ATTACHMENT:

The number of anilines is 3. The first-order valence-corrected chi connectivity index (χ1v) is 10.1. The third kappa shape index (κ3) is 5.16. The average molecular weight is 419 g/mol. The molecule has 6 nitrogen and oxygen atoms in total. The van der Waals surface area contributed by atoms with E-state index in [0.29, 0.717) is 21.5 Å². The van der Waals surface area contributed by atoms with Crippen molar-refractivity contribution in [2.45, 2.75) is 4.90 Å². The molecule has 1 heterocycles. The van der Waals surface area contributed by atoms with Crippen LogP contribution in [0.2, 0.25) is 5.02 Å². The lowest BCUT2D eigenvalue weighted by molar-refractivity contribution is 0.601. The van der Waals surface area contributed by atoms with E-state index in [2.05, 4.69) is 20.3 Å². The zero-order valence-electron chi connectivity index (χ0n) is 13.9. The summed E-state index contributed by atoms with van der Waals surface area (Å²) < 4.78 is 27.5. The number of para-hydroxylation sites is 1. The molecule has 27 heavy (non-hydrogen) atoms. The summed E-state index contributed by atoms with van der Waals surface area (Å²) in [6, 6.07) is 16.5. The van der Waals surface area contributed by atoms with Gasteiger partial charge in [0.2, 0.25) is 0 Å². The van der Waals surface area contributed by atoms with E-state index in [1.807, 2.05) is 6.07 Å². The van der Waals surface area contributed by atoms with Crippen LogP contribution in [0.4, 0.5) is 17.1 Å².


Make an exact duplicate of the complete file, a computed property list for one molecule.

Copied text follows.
The number of anilines is 3. The first-order valence-corrected chi connectivity index (χ1v) is 10.1. The third kappa shape index (κ3) is 5.16. The average molecular weight is 419 g/mol. The molecule has 6 nitrogen and oxygen atoms in total. The van der Waals surface area contributed by atoms with E-state index in [0.29, 0.717) is 21.5 Å². The van der Waals surface area contributed by atoms with Crippen molar-refractivity contribution in [2.45, 2.75) is 4.90 Å². The molecule has 1 heterocycles. The van der Waals surface area contributed by atoms with Crippen LogP contribution in [0.2, 0.25) is 5.02 Å². The lowest BCUT2D eigenvalue weighted by molar-refractivity contribution is 0.601. The van der Waals surface area contributed by atoms with E-state index in [2.05, 4.69) is 20.3 Å². The zero-order valence-electron chi connectivity index (χ0n) is 13.9. The summed E-state index contributed by atoms with van der Waals surface area (Å²) < 4.78 is 27.5. The number of para-hydroxylation sites is 1. The molecule has 27 heavy (non-hydrogen) atoms. The summed E-state index contributed by atoms with van der Waals surface area (Å²) in [6, 6.07) is 16.5. The van der Waals surface area contributed by atoms with Gasteiger partial charge in [0.2, 0.25) is 0 Å². The van der Waals surface area contributed by atoms with E-state index in [1.807, 2.05) is 6.07 Å². The van der Waals surface area contributed by atoms with Crippen LogP contribution in [0.4, 0.5) is 17.1 Å².